Asked by: Andrew Dalton-Gill, Bransgore
The hearing range of nearly all mammals is wider than the frequency range they can produce with their voices. This is because the top end of our hearing range has evolved to help us accurately detect the direction of a sound. The ear facing away from the sound hears less of the higher frequencies because they are absorbed by your skull.
The human ear can hear frequencies up to 20kHz but we can’t scream higher than 3kHz or so. The bottom end of our hearing range is 20Hz, which is still just below the deepest notes that most of us normally make (around 85Hz). But a few individuals have managed to go much deeper. The world’s deepest voice belongs to US singer Tim Storms, who can sing a note at 0.189Hz, or eight octaves below the lowest G note on piano! A note this low can’t be heard, only felt.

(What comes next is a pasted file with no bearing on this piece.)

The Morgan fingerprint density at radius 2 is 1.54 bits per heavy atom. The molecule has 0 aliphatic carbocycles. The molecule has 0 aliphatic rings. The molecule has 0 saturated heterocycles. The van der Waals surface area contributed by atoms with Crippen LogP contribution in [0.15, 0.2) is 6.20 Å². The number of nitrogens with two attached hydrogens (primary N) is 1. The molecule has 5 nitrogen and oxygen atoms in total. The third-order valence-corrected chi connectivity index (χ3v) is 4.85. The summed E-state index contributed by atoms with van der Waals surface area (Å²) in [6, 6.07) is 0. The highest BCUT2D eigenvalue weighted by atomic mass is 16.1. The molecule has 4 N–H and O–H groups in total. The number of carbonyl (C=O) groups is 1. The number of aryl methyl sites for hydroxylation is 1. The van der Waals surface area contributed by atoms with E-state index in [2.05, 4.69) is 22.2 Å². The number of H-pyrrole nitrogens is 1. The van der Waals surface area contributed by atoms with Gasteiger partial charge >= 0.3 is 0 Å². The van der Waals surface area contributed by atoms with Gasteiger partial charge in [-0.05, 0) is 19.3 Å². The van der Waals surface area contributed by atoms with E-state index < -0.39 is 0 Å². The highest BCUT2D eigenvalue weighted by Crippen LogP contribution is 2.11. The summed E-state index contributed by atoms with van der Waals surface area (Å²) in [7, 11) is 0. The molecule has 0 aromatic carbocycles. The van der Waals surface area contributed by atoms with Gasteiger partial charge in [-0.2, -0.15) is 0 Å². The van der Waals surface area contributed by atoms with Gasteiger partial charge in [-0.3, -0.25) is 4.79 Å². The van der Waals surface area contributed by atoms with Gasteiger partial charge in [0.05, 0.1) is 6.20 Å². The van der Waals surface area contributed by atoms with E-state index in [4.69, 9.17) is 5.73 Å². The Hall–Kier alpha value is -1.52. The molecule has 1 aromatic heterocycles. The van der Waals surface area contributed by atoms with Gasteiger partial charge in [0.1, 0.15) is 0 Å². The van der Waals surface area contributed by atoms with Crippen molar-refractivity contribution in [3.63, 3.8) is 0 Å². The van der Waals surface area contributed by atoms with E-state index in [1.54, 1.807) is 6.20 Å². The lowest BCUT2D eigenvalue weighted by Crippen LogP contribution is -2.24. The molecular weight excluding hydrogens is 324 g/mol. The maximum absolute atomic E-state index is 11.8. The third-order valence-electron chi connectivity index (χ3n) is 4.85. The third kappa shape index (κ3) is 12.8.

Luis trained as a zoologist, but now works as a science and technology educator. In his spare time he builds 3D-printed robots, in the hope that he will be spared when the revolution inevitably comes.